This was one of two internationally coauthored pieces we did on the chemical ecology of the invasive species Garlic Mustard (Alliaria petiolata). Even though it's almost a decade later, I am deeply appreciative of the collaboration with Tina Frisch and the many other co-authors we had on this piece. In this piece, we worked on figuring out which glucosides were found in garlic mustard, and what they would do to Pieris rapae caterpillars.
Specialized metabolites in plants influence their interactions with other species, including herbivorous insects, which may adapt to tolerate defensive phytochemicals. The chemical arsenal of Alliaria petiolata (garlic mustard, Brassicaceae) includes the glucosinolate sinigrin and alliarinoside, a hydroxynitrile glucoside with defensive properties to glucosinolate-adapted specialists.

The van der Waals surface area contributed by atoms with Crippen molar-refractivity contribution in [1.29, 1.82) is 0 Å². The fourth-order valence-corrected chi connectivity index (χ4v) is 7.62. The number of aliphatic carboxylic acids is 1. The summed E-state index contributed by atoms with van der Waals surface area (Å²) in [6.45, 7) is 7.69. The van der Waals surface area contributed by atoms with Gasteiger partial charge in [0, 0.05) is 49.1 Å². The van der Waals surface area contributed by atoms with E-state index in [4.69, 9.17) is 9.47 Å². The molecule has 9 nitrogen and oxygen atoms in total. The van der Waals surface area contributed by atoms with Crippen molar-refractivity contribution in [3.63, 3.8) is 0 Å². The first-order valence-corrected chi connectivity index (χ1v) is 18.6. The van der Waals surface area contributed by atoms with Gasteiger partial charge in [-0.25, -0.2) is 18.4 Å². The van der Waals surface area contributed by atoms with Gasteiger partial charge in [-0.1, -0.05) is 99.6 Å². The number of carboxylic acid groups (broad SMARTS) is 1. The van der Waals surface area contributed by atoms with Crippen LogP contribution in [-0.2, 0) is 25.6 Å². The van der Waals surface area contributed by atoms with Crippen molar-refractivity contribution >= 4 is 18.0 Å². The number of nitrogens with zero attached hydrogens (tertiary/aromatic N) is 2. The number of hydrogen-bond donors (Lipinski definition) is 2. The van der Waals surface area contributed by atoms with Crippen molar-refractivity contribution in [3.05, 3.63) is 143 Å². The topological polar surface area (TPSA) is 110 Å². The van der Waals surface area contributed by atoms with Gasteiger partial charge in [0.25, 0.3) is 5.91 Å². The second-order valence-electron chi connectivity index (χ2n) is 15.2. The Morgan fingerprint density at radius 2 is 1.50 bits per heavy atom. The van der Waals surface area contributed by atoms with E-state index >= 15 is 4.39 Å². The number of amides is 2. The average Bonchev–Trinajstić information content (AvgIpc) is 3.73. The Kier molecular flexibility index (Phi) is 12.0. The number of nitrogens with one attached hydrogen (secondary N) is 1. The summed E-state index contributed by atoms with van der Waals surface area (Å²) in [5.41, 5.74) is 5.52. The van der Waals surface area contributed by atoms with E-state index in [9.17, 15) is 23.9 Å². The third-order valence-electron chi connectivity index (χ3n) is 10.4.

To further our understanding of the chemical ecology of A. petiolata, which is spreading invasively in North America, we investigated the metabolite profile and here report a novel natural product, petiolatamide, which is structurally related to sinigrin. In an extensive study of North American populations of A. petiolata, we demonstrate that genetic population differences as well as developmental regulation contribute to variation in the leaf content of petiolatamide, alliarinoside, sinigrin, and a related glycoside.
We furthermore demonstrate widely different metabolic fates of these metabolites after ingestion in the glucosinolate-adapted herbivore Pieris rapae, ranging from simple passage over metabolic conversion to sequestration. The differences in metabolic fate were influenced by plant β-glucosidases, insect-mediated degradation, and the specificity of the larval gut transport system mediating sequestration.